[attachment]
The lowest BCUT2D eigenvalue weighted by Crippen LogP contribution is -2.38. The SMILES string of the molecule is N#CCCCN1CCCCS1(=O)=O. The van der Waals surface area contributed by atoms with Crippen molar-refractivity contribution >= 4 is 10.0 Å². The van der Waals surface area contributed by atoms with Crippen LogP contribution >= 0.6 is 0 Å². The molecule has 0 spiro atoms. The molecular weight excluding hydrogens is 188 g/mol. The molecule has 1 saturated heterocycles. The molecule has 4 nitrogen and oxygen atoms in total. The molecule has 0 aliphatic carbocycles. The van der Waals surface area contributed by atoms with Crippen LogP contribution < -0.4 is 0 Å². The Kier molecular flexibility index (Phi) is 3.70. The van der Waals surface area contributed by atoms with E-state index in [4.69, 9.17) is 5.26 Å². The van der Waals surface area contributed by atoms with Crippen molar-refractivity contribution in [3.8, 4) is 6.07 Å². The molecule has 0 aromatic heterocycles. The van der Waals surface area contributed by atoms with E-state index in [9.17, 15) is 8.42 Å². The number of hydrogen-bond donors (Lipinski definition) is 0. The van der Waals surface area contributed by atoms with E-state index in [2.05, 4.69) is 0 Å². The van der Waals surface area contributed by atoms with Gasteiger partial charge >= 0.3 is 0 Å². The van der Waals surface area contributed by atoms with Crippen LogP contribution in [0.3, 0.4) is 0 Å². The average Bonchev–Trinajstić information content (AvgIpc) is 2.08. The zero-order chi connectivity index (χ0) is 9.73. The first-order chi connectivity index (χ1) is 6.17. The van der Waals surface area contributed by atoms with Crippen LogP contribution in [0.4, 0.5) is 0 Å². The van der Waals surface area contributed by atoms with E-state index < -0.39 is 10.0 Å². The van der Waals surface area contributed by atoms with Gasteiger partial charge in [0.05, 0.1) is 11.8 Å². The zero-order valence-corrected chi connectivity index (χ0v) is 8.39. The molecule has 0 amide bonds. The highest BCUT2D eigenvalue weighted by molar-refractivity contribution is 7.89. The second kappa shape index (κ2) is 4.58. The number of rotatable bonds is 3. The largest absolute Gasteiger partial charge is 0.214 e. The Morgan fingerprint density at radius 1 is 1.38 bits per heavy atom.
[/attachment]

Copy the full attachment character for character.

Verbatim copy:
The lowest BCUT2D eigenvalue weighted by Crippen LogP contribution is -2.38. The SMILES string of the molecule is N#CCCCN1CCCCS1(=O)=O. The van der Waals surface area contributed by atoms with Crippen molar-refractivity contribution >= 4 is 10.0 Å². The van der Waals surface area contributed by atoms with Crippen LogP contribution >= 0.6 is 0 Å². The molecule has 0 spiro atoms. The molecular weight excluding hydrogens is 188 g/mol. The molecule has 1 saturated heterocycles. The molecule has 4 nitrogen and oxygen atoms in total. The molecule has 0 aliphatic carbocycles. The van der Waals surface area contributed by atoms with Crippen LogP contribution < -0.4 is 0 Å². The Kier molecular flexibility index (Phi) is 3.70. The van der Waals surface area contributed by atoms with E-state index in [4.69, 9.17) is 5.26 Å². The van der Waals surface area contributed by atoms with Crippen molar-refractivity contribution in [3.8, 4) is 6.07 Å². The molecule has 0 aromatic heterocycles. The van der Waals surface area contributed by atoms with E-state index in [9.17, 15) is 8.42 Å². The number of hydrogen-bond donors (Lipinski definition) is 0. The van der Waals surface area contributed by atoms with E-state index in [2.05, 4.69) is 0 Å². The van der Waals surface area contributed by atoms with Gasteiger partial charge >= 0.3 is 0 Å². The van der Waals surface area contributed by atoms with Crippen LogP contribution in [0.3, 0.4) is 0 Å². The average Bonchev–Trinajstić information content (AvgIpc) is 2.08. The zero-order chi connectivity index (χ0) is 9.73. The first-order chi connectivity index (χ1) is 6.17. The van der Waals surface area contributed by atoms with Crippen LogP contribution in [0.4, 0.5) is 0 Å². The van der Waals surface area contributed by atoms with E-state index < -0.39 is 10.0 Å². The van der Waals surface area contributed by atoms with Gasteiger partial charge in [0.05, 0.1) is 11.8 Å². The zero-order valence-corrected chi connectivity index (χ0v) is 8.39. The molecule has 0 amide bonds. The highest BCUT2D eigenvalue weighted by molar-refractivity contribution is 7.89. The second kappa shape index (κ2) is 4.58. The number of rotatable bonds is 3. The largest absolute Gasteiger partial charge is 0.214 e. The Morgan fingerprint density at radius 1 is 1.38 bits per heavy atom.